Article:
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Text Books:

1. Computer Science, A Structured Programming Approach


using C, B.A. Forouzan and R.F. Gilberg, Third Edition,
Thomson.
2. The C Programming Language, B.W. Kernighan, Dennis
M.Ritchie, PHI/Pearson Education.

References:
1. Let us C by Yashwanth P. Kanetkar 8th Edition BPB
Publications.
2. Understanding Pointers in C by Yashwanth P. Kanetkar.
UNIT-1
Topics to be covered in UNIT-1
Computer Fundamentals:
 Computer Systems: Computer Hardware, Computer Software,
 Computer Environments:
 Personal Computing Environment, Time-sharing Environment,
Client/Server Environment, Distributed Computing,
 Computer Languages:
 Machine Languages, Symbolic Languages, High-Level Languages,
 Creating and Running Programs:
 Writing, editing, compiling, linking, and executing programs,
 System Development – SDLC.
Problem Solving Techniques:
 Algorithms, pseudo code, flowcharts
 Simple illustrations and domain problems like:
 Sum of digits of a number,
 Nature of quadratic equations,
 Income Tax Problem, Standard Deviation.
Overview of C
 Preceded by BCPL and B

 Developed by Dennis Ritchie

 Bell Labs in 1972

 Used in UNIX, Networks.

Taxonomy of the C Language


What is a Computer?

A computer is an electronic
device or programmable
machine. It allows the user to
store all sorts of information
and then process that
information or carry out
actions with the information
such as calculating numbers
or organizing words.
Computer Systems
 A computer system consists of hardware and software.
 Hardware refers to any physical, electrical components of the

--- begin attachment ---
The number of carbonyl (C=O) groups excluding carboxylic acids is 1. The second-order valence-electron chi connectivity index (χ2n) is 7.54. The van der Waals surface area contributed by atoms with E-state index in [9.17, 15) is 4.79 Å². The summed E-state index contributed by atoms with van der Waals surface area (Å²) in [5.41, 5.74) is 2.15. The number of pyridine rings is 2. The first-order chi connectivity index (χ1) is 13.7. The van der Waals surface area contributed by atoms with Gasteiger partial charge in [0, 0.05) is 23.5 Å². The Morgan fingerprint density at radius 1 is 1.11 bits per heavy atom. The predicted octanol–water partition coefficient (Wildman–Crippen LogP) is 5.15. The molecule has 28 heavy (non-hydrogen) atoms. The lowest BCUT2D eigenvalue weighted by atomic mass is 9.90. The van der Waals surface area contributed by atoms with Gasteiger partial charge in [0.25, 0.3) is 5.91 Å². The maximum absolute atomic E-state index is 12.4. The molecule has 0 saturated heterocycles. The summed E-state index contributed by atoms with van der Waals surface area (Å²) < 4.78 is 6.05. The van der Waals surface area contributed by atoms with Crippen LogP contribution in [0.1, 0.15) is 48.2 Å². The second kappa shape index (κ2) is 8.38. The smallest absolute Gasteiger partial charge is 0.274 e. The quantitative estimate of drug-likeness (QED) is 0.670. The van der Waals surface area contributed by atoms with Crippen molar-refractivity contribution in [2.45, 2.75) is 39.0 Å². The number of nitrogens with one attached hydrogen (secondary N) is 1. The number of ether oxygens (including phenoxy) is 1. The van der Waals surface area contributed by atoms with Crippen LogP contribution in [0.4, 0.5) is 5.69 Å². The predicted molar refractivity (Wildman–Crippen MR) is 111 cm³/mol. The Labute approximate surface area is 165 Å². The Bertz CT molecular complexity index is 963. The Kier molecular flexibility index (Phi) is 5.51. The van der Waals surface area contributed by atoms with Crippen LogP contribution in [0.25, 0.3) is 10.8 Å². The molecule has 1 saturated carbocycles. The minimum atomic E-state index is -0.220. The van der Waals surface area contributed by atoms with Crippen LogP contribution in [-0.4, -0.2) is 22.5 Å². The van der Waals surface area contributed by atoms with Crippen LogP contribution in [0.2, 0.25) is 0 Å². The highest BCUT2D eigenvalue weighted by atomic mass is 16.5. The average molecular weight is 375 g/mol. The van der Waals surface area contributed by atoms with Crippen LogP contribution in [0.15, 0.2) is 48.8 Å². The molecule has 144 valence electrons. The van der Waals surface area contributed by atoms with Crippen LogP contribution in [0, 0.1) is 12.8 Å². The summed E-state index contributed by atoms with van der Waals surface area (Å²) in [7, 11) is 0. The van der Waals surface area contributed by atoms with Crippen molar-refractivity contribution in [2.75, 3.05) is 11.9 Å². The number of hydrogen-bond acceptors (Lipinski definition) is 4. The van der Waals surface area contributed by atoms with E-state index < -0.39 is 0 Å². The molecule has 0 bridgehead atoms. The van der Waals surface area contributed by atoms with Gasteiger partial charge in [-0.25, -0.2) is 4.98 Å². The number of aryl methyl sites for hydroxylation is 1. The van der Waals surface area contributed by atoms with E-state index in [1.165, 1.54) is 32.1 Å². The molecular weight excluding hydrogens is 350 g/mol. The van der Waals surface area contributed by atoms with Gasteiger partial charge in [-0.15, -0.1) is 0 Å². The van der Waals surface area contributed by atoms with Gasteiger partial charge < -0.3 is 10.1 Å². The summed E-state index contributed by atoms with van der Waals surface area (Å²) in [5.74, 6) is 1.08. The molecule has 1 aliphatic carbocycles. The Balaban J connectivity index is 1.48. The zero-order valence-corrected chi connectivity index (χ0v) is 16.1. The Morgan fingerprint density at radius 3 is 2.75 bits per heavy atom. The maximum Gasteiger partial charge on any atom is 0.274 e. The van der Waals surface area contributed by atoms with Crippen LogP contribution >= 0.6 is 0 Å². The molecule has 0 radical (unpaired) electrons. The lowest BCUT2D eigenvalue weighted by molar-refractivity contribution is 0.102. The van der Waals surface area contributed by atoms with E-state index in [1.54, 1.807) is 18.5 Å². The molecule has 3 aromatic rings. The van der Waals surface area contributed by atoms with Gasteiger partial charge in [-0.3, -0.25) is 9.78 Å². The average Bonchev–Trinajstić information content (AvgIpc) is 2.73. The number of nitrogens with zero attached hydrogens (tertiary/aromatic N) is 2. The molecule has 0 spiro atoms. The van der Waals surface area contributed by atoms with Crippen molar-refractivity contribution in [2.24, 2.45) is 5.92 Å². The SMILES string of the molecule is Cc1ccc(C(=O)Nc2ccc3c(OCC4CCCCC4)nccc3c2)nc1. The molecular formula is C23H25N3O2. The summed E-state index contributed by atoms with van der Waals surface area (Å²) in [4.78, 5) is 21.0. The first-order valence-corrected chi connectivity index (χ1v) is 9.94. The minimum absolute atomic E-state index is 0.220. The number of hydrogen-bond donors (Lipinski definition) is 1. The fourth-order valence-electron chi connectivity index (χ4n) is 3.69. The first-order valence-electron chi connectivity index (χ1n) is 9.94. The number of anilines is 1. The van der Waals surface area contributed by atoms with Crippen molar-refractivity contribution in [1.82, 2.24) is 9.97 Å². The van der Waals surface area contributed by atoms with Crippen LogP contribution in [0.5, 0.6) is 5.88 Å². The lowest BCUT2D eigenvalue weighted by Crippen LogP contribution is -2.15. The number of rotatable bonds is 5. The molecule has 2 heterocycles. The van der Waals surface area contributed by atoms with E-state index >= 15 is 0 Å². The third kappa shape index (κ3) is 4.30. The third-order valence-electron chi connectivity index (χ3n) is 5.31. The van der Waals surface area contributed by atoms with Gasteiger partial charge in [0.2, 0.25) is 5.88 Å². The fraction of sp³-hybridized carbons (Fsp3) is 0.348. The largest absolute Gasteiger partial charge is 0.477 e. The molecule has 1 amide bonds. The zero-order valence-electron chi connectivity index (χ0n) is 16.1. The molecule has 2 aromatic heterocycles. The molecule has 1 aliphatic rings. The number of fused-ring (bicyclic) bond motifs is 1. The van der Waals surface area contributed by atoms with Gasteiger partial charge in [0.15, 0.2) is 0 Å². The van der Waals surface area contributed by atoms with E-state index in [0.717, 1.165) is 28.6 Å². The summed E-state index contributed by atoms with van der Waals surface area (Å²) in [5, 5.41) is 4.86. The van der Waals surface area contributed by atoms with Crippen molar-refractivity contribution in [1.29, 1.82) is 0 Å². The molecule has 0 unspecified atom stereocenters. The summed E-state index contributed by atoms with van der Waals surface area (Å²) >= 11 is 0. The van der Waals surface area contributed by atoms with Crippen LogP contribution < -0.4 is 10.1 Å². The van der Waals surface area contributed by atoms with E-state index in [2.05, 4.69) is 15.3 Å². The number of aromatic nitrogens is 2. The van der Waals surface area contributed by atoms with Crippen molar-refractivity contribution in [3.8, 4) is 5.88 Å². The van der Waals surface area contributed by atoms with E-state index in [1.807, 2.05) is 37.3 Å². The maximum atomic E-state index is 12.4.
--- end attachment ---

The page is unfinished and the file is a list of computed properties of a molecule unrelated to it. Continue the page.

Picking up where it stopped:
computer.
 For example keyboard, mouse, cabinet of computer is considered as
hardware.
 Software refers to a program or set of instructions that is written to
achieve a specified task.
Computer Hardware
 Hardware refers to any physical, electrical components of the
computer.
 The physical equipments required to create, use, manipulate and
store the electronic data.
 Hardware consist of five parts:
• Input Devices, CPU (Central Processing Unit),
• Output Devices, Memory, Storage Devices.
COMPUTER ARCHITECTURE (BLOCK DIAGRAM)
Input Devices:
 The input device is used to enter data into a computer.
 The devices like keyboard, mouse and scanner are commonly
used input devices.
Central Processing Unit:
 It is the main part of the computer.
 It’s main function is to execute programs stored in the main
memory.
 It consists of three functional units: ALU, CU and MU.
Arithmetic and Logic Unit (ALU):
 It performs arithmetic and logical operations on the data.
Control Unit:
 It controls the overall activities of the components of the
computer.
Memory Unit:
 It is used to hold the waiting data to be processed.
Memory: There are two types of memories.
• Volatile Memory
• Non-volatile Memory

Volatile Memory: It means that the information present in these types


of memory devices is deleted as soon as the power is switched off.

Non-volatile Memory: It means that the information present in these


types of memory devices is not lost as soon as the power is switched off.

Types of Storage Devices:


• Primary Storage or Main Memory.
• Auxiliary Storage or Secondary Storage
• Cache memory
• Registers
Types of Storage Devices:
Primary Storage/Main Memory:
 This is the place where the data is stored temporarily during
processing.
 Primary memory (main memory) is available in two forms:
RAM and ROM.

RAM (Random Access Memory):


 It is a temporary storage medium in a computer.
 The data which is to be processed by the computer is transferred from a
storage device to RAM during data processing.
 RAM is a volatile memory.

ROM (Read Only Memory) :


 It is a permanent storage medium which stores start up programs.